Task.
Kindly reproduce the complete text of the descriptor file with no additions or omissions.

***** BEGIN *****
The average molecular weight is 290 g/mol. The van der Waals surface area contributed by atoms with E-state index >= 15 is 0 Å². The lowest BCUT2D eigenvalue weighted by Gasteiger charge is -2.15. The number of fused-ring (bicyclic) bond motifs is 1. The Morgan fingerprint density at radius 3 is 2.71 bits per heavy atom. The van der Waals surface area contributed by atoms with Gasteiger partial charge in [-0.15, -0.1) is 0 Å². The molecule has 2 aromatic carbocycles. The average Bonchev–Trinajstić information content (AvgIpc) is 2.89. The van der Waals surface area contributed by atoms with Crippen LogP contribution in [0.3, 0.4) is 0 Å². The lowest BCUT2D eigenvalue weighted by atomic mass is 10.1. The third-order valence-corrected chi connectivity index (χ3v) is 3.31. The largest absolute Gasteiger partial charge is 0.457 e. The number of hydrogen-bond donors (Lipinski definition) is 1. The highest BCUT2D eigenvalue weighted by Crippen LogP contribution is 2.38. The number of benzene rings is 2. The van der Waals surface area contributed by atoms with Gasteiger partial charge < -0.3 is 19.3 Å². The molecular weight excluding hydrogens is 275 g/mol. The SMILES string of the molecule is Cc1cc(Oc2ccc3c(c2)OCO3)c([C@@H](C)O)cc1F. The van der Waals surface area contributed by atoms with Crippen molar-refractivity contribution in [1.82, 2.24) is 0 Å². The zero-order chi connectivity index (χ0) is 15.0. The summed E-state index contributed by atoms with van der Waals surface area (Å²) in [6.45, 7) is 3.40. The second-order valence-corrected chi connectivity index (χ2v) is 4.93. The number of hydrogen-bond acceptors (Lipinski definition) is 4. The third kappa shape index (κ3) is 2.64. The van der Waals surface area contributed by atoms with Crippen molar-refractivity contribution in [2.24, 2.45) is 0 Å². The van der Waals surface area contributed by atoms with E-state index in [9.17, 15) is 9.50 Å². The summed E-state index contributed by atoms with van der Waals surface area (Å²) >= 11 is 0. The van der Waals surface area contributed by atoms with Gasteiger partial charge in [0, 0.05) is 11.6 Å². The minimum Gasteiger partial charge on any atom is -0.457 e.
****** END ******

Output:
The average molecular weight is 290 g/mol. The van der Waals surface area contributed by atoms with E-state index >= 15 is 0 Å². The lowest BCUT2D eigenvalue weighted by Gasteiger charge is -2.15. The number of fused-ring (bicyclic) bond motifs is 1. The Morgan fingerprint density at radius 3 is 2.71 bits per heavy atom. The van der Waals surface area contributed by atoms with Gasteiger partial charge in [-0.15, -0.1) is 0 Å². The molecule has 2 aromatic carbocycles. The average Bonchev–Trinajstić information content (AvgIpc) is 2.89. The van der Waals surface area contributed by atoms with Crippen LogP contribution in [0.3, 0.4) is 0 Å². The lowest BCUT2D eigenvalue weighted by atomic mass is 10.1. The third-order valence-corrected chi connectivity index (χ3v) is 3.31. The largest absolute Gasteiger partial charge is 0.457 e. The number of hydrogen-bond donors (Lipinski definition) is 1. The highest BCUT2D eigenvalue weighted by Crippen LogP contribution is 2.38. The number of benzene rings is 2. The van der Waals surface area contributed by atoms with Gasteiger partial charge < -0.3 is 19.3 Å². The molecular weight excluding hydrogens is 275 g/mol. The SMILES string of the molecule is Cc1cc(Oc2ccc3c(c2)OCO3)c([C@@H](C)O)cc1F. The van der Waals surface area contributed by atoms with Crippen molar-refractivity contribution in [1.82, 2.24) is 0 Å². The zero-order chi connectivity index (χ0) is 15.0. The summed E-state index contributed by atoms with van der Waals surface area (Å²) in [6.45, 7) is 3.40. The second-order valence-corrected chi connectivity index (χ2v) is 4.93. The number of hydrogen-bond acceptors (Lipinski definition) is 4. The third kappa shape index (κ3) is 2.64. The van der Waals surface area contributed by atoms with Crippen molar-refractivity contribution in [2.24, 2.45) is 0 Å². The van der Waals surface area contributed by atoms with E-state index in [9.17, 15) is 9.50 Å². The summed E-state index contributed by atoms with van der Waals surface area (Å²) >= 11 is 0. The van der Waals surface area contributed by atoms with Gasteiger partial charge in [0, 0.05) is 11.6 Å². The minimum Gasteiger partial charge on any atom is -0.457 e.